House passes bill to expand care for veterans exposed to burn pits
The House passed a bill on Wednesday to expand health care access for veterans who became ill after being exposed to toxic burn pits while serving in the military.
Driving the news: The bill, which passed 342 votes to 88, would make it easier for more than 3.5 million veterans exposed to toxic burn pits since the Sept. 11, 2001, terrorist attacks to obtain health care from the Department of Veterans Affairs, per a statement from House Veterans' Affairs Chair Mark Takano (D-Calif.).
The big picture: Burn pits were a common way to get rid of waste at military sites during the wars in Iraq and Afghanistan this century.
- President Biden advocated for the legislation in his State of the Union speech earlier this year and has said he believes that toxic exposure from burn pits contributed to the brain cancer that killed his son Beau Biden.
What they're saying: Takano in his statement paid tribute to activists, including comedian Jon Stewart, and veterans exposed to burn pits who have for years campaigned for the expansion.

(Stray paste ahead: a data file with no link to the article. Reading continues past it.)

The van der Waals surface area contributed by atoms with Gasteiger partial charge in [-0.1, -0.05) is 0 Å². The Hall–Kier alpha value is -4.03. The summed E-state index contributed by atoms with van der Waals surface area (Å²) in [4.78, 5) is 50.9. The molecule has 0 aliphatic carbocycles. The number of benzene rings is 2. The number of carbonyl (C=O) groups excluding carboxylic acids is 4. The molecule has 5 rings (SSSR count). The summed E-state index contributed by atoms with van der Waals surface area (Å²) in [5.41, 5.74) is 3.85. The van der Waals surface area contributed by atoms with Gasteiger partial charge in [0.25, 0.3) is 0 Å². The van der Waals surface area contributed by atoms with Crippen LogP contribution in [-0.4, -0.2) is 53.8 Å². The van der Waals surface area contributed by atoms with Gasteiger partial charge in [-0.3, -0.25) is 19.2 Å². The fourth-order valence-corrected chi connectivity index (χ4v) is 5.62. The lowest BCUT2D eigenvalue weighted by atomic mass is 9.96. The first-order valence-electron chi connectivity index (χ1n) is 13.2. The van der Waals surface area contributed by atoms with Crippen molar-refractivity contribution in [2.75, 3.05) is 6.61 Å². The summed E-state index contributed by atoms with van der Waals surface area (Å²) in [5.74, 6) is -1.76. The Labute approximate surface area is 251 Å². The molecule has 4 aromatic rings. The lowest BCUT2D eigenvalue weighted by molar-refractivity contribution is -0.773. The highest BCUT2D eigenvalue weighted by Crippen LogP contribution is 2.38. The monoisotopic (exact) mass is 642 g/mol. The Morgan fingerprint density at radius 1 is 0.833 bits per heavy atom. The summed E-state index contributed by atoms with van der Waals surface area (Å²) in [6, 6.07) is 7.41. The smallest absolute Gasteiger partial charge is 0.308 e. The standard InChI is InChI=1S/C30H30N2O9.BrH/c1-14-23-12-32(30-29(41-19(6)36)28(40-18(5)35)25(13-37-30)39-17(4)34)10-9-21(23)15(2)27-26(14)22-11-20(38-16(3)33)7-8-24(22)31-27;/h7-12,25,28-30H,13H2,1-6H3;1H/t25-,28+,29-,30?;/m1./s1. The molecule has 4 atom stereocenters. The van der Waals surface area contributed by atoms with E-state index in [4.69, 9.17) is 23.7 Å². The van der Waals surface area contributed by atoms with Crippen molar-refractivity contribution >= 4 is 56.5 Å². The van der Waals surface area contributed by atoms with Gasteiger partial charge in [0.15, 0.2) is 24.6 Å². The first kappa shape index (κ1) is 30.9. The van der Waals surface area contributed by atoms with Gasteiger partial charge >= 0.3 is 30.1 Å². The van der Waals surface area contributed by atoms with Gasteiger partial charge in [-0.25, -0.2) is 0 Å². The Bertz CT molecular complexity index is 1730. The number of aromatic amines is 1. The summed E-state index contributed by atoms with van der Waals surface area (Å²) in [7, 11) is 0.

- "Today's action would not have been possible if it were not for the tireless advocacy and selflessness of toxic-exposed veterans who shared their stories and advocated for a comprehensive bill like this," Takano said.
"Tragically, many of these voices ... are no longer with us. They devoted what remained of their lives to their fellow veterans, they shared their deeply personal stories showing the world the true consequences of toxic exposure. We are grateful for their stories and indebted to them for their service and advocacy."— Excerpt from House Veterans' Affairs Chair Mark Takano's statement
Meanwhile, Stewart reacted to the bill's passage on Twitter with a one-word statement: "Excellent."
What's next: The bill heads to the Senate next, where it is expected to easily pass.